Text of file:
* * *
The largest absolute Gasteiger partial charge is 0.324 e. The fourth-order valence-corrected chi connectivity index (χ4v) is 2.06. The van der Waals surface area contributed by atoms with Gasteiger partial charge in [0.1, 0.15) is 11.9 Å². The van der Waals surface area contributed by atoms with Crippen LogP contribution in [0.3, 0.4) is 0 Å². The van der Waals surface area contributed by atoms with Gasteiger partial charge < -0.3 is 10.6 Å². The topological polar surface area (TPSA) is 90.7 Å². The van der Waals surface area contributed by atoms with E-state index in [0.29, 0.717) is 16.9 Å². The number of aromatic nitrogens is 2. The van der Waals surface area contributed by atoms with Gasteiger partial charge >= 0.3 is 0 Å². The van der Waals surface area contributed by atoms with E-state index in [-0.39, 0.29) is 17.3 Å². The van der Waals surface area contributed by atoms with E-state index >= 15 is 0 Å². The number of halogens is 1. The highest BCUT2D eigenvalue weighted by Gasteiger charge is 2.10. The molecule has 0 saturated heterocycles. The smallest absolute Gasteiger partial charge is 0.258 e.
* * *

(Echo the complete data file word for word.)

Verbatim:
The largest absolute Gasteiger partial charge is 0.324 e. The fourth-order valence-corrected chi connectivity index (χ4v) is 2.06. The van der Waals surface area contributed by atoms with Gasteiger partial charge in [0.1, 0.15) is 11.9 Å². The van der Waals surface area contributed by atoms with Crippen LogP contribution in [0.3, 0.4) is 0 Å². The van der Waals surface area contributed by atoms with Gasteiger partial charge < -0.3 is 10.6 Å². The topological polar surface area (TPSA) is 90.7 Å². The van der Waals surface area contributed by atoms with E-state index in [0.29, 0.717) is 16.9 Å². The number of aromatic nitrogens is 2. The van der Waals surface area contributed by atoms with Gasteiger partial charge >= 0.3 is 0 Å². The van der Waals surface area contributed by atoms with E-state index in [-0.39, 0.29) is 17.3 Å². The van der Waals surface area contributed by atoms with E-state index >= 15 is 0 Å². The number of halogens is 1. The highest BCUT2D eigenvalue weighted by Gasteiger charge is 2.10. The molecule has 0 saturated heterocycles. The smallest absolute Gasteiger partial charge is 0.258 e.